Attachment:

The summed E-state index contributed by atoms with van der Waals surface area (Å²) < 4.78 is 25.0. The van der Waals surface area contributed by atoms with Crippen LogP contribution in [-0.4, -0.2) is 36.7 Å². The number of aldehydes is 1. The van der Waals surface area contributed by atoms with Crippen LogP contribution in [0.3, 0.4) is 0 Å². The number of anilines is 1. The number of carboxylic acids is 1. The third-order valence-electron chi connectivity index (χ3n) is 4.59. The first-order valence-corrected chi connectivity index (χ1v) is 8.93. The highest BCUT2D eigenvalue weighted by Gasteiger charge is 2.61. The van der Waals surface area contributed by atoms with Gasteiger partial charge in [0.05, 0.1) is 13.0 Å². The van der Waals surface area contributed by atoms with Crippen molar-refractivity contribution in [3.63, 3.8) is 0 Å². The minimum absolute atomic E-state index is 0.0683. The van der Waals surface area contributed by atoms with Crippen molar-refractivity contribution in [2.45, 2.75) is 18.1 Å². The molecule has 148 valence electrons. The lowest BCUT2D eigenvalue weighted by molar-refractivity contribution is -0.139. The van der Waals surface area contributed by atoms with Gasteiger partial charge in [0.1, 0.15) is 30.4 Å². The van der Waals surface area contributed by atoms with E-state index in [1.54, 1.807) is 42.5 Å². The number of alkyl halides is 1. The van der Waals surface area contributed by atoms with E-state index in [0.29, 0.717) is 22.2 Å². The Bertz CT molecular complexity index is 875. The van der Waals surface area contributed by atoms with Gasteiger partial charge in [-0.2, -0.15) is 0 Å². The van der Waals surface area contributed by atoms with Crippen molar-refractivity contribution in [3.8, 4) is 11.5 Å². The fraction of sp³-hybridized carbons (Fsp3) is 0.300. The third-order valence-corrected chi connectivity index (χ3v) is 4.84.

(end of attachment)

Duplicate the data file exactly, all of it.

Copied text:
The summed E-state index contributed by atoms with van der Waals surface area (Å²) < 4.78 is 25.0. The van der Waals surface area contributed by atoms with Crippen LogP contribution in [-0.4, -0.2) is 36.7 Å². The number of aldehydes is 1. The van der Waals surface area contributed by atoms with Crippen LogP contribution in [0.3, 0.4) is 0 Å². The number of anilines is 1. The number of carboxylic acids is 1. The third-order valence-electron chi connectivity index (χ3n) is 4.59. The first-order valence-corrected chi connectivity index (χ1v) is 8.93. The highest BCUT2D eigenvalue weighted by Gasteiger charge is 2.61. The van der Waals surface area contributed by atoms with Gasteiger partial charge in [0.05, 0.1) is 13.0 Å². The van der Waals surface area contributed by atoms with Crippen molar-refractivity contribution in [3.63, 3.8) is 0 Å². The minimum absolute atomic E-state index is 0.0683. The van der Waals surface area contributed by atoms with Crippen molar-refractivity contribution in [2.45, 2.75) is 18.1 Å². The molecule has 148 valence electrons. The lowest BCUT2D eigenvalue weighted by molar-refractivity contribution is -0.139. The van der Waals surface area contributed by atoms with Gasteiger partial charge in [0.1, 0.15) is 30.4 Å². The van der Waals surface area contributed by atoms with E-state index in [1.54, 1.807) is 42.5 Å². The number of alkyl halides is 1. The van der Waals surface area contributed by atoms with E-state index in [0.29, 0.717) is 22.2 Å². The Bertz CT molecular complexity index is 875. The van der Waals surface area contributed by atoms with Gasteiger partial charge in [-0.2, -0.15) is 0 Å². The van der Waals surface area contributed by atoms with Crippen molar-refractivity contribution in [3.8, 4) is 11.5 Å². The fraction of sp³-hybridized carbons (Fsp3) is 0.300. The third-order valence-corrected chi connectivity index (χ3v) is 4.84.